New York: The United States government said on Wednesday it will pay $1.95 billion for Pfizer Inc to produce and deliver 100 million doses of its COVID-19 vaccine candidate in the United States.
The agreement allows the US government to acquire an additional 500 million doses, the Department of Health and Human Services and the Department of Defense said.
In signing a deal to supply their experimental coronavirus vaccine to the US, Pfizer Inc. and BioNTech SE are setting a price ceiling of less than $20 a dose that will impact how much other companies can charge to protect people from Covid-19.
Two-dose regimen, '30% off seasonal flu shot'
Pfizer’s $19.50 price-point takes into account the “public health requirements during the pandemic,” said Sally Beatty, a Pfizer spokeswoman.
The companies are pursuing a two-dose regimen of one of its vaccine candidates, and the roughly $40 course, Beatty said, is “almost 30% less than what others charge for a seasonal flu vaccine.”
Governments worldwide are seeking to blunt a pandemic that’s killed more than 600,000 people, and dozens of companies are wrestling with how to price future vaccines.
Rival drugmakers are unlikely to exceed the $20 price tag unless they can deliver a product that’s more effective, has fewer side effects or that doesn’t need as many doses, particularly those developing candidates based on so-called messenger RNA technology, such as Moderna Inc.
“This definitely sets a base, I think you can even call it a ceiling, for mRNA vaccine pricing,” Brad Loncar, chief executive officer of Loncar Investments, said in an interview.
“This price comes right down the middle in what investors think is fair. It will definitely support a profit, and will incentivize companies to continue to innovate further.
Positive preliminary data
New York-based Pfizer, which is evaluating at least four experimental vaccines with Germany’s BioNTech, reported positive preliminary data from one of its candidates earlier this week.
Beatty said Pfizer “will not rely on taxpayer dollars in the development or manufacture of the vaccine candidate,” and thus is shouldering all of the risk in bringing a shot to market.
In the Pfizer deal, the U.S. agreed to secure 100 million doses of its vaccine candidate. The payment depends on approval from the U.S. Food and Drug Administration and the ability to successfully manufacture it, Pfizer’s Beatty said. The time line for supply is not yet known.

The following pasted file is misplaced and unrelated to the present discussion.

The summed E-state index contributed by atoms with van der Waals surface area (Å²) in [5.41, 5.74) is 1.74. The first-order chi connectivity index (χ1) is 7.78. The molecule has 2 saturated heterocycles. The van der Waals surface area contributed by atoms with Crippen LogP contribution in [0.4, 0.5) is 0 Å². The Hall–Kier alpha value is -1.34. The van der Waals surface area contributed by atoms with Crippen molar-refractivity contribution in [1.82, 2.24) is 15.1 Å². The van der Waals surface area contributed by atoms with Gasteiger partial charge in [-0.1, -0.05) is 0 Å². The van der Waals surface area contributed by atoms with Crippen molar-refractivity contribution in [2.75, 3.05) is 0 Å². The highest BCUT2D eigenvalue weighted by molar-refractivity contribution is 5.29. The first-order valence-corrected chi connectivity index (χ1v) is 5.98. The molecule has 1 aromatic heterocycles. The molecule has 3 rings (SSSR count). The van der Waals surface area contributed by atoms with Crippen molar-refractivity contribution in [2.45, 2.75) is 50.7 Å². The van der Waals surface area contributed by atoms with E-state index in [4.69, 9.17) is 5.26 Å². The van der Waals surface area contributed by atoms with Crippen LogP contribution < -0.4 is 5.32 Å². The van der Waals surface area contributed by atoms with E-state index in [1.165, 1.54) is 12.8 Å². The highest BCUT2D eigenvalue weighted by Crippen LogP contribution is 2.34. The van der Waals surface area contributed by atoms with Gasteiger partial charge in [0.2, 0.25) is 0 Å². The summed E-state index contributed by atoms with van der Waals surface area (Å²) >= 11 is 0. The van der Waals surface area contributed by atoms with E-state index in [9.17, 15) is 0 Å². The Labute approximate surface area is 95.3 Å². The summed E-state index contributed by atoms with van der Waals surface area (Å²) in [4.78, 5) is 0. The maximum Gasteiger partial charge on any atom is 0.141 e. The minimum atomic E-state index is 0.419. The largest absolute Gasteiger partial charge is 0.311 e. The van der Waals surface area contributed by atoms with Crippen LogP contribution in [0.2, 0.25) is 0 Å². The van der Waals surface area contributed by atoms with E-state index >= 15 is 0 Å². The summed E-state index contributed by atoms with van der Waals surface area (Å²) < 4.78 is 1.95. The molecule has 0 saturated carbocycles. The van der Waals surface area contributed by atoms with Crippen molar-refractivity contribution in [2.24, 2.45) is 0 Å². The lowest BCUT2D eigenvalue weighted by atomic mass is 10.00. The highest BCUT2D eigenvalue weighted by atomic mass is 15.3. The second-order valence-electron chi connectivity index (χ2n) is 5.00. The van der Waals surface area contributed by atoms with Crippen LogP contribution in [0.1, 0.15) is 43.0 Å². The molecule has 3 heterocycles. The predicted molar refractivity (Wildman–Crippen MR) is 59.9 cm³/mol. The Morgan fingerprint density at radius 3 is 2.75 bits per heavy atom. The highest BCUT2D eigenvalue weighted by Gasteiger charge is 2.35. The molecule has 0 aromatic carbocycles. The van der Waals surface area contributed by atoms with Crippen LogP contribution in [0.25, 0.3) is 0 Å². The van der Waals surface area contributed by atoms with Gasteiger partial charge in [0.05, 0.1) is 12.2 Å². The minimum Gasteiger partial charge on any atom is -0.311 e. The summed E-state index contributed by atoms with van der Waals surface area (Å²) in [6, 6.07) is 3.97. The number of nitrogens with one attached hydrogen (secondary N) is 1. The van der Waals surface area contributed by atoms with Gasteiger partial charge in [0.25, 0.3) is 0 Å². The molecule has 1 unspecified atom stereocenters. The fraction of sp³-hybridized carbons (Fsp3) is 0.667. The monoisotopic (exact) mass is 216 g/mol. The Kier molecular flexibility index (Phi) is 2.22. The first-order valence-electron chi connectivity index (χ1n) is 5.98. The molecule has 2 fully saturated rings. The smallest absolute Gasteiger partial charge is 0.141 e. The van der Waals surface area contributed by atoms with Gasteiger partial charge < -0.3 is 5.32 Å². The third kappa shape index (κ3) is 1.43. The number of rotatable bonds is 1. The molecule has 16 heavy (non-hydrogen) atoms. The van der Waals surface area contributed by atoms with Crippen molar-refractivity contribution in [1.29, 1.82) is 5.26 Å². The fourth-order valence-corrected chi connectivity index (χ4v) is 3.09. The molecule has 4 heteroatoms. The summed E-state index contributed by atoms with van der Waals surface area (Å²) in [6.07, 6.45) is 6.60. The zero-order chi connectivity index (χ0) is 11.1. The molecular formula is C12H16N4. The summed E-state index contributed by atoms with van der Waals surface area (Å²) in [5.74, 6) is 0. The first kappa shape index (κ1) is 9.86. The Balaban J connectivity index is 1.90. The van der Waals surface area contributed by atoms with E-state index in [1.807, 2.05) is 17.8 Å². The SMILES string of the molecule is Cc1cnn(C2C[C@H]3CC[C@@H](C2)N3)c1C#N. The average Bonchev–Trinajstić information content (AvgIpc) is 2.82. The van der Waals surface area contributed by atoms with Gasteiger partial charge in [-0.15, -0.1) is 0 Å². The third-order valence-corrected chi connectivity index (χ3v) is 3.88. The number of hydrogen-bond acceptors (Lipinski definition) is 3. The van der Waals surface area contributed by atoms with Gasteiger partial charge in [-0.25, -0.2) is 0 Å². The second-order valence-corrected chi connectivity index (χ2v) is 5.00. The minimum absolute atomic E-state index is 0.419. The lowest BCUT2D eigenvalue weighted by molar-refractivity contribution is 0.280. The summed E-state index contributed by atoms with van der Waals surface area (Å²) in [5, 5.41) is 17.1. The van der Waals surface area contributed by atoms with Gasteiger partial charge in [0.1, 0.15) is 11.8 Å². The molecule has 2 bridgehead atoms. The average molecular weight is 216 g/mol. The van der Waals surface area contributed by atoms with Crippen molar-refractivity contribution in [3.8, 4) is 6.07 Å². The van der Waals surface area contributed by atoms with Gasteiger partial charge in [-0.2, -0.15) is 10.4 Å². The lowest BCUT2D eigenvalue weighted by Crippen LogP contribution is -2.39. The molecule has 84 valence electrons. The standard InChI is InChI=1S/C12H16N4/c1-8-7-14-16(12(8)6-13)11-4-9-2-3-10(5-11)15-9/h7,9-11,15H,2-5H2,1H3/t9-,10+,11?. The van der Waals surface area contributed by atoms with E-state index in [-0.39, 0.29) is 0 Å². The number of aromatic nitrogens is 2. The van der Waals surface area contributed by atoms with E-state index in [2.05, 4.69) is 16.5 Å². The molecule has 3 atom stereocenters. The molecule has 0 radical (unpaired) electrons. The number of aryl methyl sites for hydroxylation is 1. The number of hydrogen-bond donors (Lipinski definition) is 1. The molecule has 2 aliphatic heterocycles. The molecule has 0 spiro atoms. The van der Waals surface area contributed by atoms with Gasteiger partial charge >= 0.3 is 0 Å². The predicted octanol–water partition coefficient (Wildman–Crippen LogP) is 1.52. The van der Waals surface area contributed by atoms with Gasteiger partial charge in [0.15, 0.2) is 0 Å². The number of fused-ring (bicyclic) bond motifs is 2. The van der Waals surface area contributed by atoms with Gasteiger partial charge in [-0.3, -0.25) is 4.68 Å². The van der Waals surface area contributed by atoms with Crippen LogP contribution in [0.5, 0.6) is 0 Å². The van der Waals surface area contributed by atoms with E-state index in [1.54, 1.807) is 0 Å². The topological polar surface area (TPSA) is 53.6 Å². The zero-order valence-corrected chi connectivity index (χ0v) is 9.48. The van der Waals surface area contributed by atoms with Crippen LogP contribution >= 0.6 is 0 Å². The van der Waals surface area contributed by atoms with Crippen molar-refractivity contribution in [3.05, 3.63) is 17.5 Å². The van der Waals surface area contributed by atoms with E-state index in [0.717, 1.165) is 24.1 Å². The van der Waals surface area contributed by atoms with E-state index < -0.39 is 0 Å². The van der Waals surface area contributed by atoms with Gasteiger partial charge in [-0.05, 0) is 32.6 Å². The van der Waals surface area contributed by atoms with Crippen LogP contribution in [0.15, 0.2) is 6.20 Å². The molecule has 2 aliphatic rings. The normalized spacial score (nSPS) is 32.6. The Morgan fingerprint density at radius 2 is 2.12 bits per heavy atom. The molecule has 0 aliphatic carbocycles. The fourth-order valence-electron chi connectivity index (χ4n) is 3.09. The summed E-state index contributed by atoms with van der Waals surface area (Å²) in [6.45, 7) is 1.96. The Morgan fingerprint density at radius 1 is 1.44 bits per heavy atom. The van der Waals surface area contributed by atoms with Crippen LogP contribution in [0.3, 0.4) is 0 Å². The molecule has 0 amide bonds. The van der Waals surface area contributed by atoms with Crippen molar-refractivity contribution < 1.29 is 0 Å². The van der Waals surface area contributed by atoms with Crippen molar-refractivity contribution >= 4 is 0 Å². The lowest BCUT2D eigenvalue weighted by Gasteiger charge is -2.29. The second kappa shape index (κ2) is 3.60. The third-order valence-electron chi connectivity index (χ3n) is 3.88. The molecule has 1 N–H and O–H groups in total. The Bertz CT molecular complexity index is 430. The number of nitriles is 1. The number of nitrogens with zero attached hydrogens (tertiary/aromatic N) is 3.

The U.S. can acquire as many as 500 million additional doses, though Pfizer “will need to separately negotiate the terms for the remaining doses if the U.S. orders more,” according to Beatty.
Pfizer shares rose 4.1% to $38.20 at 1:50 p.m. in New York trading on Wednesday, while BioNTech’s U.S. depositary receipts jumped 8.3% to $99.
The U.S. has already ordered experimental shots including one co-developed by the University of Oxford and AstraZeneca Plc., which fell as much as 2.7% in the wake of the Pfizer agreement.
Even with Pfizer setting a moderate price for a shot, the drug giant and its partner stand to profit from their effort.
“If this vaccine prevents disease after one use, we calculate a windfall of more than $15 billion revenue for Pfizer,” Sam Fazeli, a Bloomberg Intelligence analyst, said in a note. “We believe this sets the top price for a vaccine, with lower prices elsewhere. Need for repeated use would be the game changer.”
The agreement has implications for companies like Moderna, whose investors see a significant financial opportunity. The U.S. biotech’s vaccine could generate sales of more than $5 billion a year, according to Jefferies. Shares of Moderna, Inovio Pharmaceuticals Inc. and Novavax Inc. have risen sharply this year.
Earlier this week, Tazeen Ahmad, an analyst with BofA Securities Inc., estimated that BioNTech’s vaccine program is worth about $11.7 billion. That’s based o